1 Delitzsch, who to the grief of many, finally gave way in a measure, to the rationalistic pressure around him, and accepted the theory of a later authorship of the last twenty-seven chapters of Isaiah, says in his commentary on the thirty-fifth chapter that it is "like a mosaic" from passages in the second half of the book, and continues : " We have intentionally avoided crowding together the parallel passages from chapters xl.-lxvi. The whole chapter is, in every part, both in thought and language, a prelude of that book of consolation for the exiles in their captivity. Not only in its spiritual New Testament thoughts, but also in its ethereal language, soaring high as it does in majestic softness and light, the prophecy has now reached the highest point of its development."


of Sennacherib's invasion ; the destruction of his army ; Hezekiah's sickness and recovery ; and of the embassy sent by Merodach-baladan, ostensibly to congratulate Hezekiah on his recovery, but in reality, as we know also from 2 Chron. xxxii. 31, to "inquire of the wonder that was done in the land," in the great reverse which befell the arms of Assyria, whom Babylon, till then a subject power, was before long to supersede. In that thirty-ninth chapter we have a most striking definite an- nouncement to Hezekiah of the seventy years' captivity among the very people whose ambassadors he had tried to impress with the importance of his kingdom, and the riches of his treasures. " Then said Isaiah to Hezekiah, Hear the word of Jehovah of Hosts. Behold the days come, that all that is in thine house, and that which thy fathers have laid up in store until this day, shall be carried to Babylon : nothing shall be left, saith the Lord. And of thy sons that shall issue from thee, which thou shalt beget, shall they take away ; and they shall be eunuchs in the palace of the King of Babylon."

This announcement forms at once the threshold and the standpoint of the last great prophecy written at a later period of the prophet's life.

The captivity has become ideally a present fact to the prophet, and in vision he already beholds the land desolate, the Temple destroyed, the people pining in Chaldean bondage ; and it is just like God, to open up in advance, a stream of consolation, to accompany the faithful remnant all through the weary wilderness march of the shorter, and of the present much longer captivity. But to return from the short digression. What is the climax to which we are gradually led up in the earlier prophecies of Isaiah? It is found in the second verse of the thirty-fifth chapter, " They shall see the glory of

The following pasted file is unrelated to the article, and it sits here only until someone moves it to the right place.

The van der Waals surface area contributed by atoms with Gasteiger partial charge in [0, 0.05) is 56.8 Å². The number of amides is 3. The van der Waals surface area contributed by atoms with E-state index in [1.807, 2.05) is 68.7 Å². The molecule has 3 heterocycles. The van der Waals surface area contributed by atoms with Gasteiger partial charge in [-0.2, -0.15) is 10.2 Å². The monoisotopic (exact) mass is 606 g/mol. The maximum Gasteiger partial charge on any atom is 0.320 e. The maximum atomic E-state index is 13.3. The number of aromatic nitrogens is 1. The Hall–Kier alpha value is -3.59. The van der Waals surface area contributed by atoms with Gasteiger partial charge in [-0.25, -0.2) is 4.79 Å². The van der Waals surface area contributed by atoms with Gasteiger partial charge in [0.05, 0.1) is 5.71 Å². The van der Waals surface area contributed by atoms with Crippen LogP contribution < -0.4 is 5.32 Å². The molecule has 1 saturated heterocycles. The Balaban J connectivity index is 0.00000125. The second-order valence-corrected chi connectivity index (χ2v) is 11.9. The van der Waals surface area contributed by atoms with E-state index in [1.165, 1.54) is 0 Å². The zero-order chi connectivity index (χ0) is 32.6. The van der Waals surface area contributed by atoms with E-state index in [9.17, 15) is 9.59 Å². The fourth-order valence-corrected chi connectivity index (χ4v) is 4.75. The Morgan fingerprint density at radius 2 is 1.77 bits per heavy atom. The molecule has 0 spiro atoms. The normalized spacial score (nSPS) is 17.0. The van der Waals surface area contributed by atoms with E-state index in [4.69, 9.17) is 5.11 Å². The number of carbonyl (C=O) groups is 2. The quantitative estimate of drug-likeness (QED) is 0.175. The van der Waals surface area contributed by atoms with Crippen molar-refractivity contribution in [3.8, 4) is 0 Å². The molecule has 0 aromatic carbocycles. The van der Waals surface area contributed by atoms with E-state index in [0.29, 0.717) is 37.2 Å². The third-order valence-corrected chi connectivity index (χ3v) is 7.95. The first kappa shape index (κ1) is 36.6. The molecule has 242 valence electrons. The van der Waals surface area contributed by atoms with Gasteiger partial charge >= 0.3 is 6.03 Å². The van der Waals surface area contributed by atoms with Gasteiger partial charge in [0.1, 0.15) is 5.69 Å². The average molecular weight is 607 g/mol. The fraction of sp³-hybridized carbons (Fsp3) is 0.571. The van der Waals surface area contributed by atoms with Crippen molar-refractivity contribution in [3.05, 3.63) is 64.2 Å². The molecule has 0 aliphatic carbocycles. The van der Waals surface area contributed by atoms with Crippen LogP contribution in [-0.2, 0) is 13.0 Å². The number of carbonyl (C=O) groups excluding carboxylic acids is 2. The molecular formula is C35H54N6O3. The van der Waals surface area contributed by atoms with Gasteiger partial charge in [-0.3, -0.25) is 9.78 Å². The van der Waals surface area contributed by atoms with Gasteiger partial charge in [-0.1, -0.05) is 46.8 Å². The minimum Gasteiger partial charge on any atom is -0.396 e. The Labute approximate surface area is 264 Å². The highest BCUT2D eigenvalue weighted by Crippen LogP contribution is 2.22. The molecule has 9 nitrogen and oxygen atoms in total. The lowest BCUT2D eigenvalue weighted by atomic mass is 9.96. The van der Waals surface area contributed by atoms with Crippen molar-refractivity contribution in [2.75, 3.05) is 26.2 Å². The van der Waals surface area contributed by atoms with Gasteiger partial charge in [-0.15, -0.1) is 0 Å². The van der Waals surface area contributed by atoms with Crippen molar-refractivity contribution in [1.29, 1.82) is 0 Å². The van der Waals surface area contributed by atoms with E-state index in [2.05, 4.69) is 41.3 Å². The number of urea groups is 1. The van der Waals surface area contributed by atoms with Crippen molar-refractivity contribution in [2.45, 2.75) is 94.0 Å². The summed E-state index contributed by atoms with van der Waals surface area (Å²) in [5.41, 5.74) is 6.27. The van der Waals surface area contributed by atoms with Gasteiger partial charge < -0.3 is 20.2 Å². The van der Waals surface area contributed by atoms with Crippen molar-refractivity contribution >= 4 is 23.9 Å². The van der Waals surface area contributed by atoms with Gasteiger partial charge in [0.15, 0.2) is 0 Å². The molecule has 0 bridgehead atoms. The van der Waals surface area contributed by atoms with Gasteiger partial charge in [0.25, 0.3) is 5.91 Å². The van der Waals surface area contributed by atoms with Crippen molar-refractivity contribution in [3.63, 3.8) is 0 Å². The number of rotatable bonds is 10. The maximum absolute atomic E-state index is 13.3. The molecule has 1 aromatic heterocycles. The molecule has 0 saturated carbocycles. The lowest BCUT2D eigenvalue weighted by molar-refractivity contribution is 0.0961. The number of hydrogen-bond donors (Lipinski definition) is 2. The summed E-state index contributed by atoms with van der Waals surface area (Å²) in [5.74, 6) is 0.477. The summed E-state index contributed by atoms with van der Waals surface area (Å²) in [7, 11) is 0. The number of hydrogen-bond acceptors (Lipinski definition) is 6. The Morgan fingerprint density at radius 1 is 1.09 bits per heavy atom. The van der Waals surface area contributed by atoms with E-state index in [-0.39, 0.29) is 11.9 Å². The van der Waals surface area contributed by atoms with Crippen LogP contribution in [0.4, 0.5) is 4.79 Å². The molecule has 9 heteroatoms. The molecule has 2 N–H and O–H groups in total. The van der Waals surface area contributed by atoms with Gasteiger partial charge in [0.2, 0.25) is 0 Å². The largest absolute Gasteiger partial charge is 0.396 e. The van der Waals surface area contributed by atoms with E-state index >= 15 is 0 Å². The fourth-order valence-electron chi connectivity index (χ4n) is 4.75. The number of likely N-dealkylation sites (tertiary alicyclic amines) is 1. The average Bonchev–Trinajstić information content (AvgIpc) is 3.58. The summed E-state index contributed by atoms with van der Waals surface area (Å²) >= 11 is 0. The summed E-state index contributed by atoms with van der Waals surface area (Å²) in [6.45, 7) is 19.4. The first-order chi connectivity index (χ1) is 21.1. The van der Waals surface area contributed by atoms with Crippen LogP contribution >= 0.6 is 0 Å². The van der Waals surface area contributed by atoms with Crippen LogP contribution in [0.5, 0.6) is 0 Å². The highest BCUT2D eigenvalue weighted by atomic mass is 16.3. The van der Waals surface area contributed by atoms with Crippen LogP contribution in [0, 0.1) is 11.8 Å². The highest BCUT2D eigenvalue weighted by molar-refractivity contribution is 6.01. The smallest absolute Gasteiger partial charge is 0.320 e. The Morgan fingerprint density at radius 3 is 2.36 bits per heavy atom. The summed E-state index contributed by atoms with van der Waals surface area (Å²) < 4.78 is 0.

Jehovah, the excellency" (or "the majesty") "of our God." And what is the great theme of the last twenty- seven chapters ? It is the same. The central thought of the prologue, or introduction, consisting of the first eleven verses of chapter forty is : " And the glory of Jehovah shall be revealed and all flesh shall see it together," which is explained in the last of the brief four sections into which the introduction is divided, by the words : " Behold the Lord God will come with strength and His own arm shall rule for Him ; behold His reward is with Him and His work before Him." It is from this blessed announcement that the streams of comfort flow ; it is for this glorious culmination that the way is to be prepared, and all the twenty-seven chapters but unfold the process by which this grand consumma- tion will finally be brought about.

" The glory of Jehovah shall be revealed." I wonder if we all understand what is meant by the expression, " The glory of Jehovah." I fear that some expressions that are much on our lips, are but little understood by us. Let me then state at the outset that the words, " Khebod Jehovah " (the glory of Jehovah), in the Hebrew scriptures, always mean the glory of the personal presence of Jehovah ; the glory surrounding and attendant on the visible manifestations of Jehovah on the earth. In order to elucidate this important subject, let me draw your attention to several different scriptures.

No sooner did God bring Israel out of Egypt than, in keeping with His purpose of a theocracy, He Himself came, and took His place at the head of that nation, and the visible symbol of His as yet invisible presence was the pillar of cloud, which at night turned into a pillar of fire. The first mention of this symbolical cloud is in Exod. xiii. 21, 22, where we read: "And Jehovah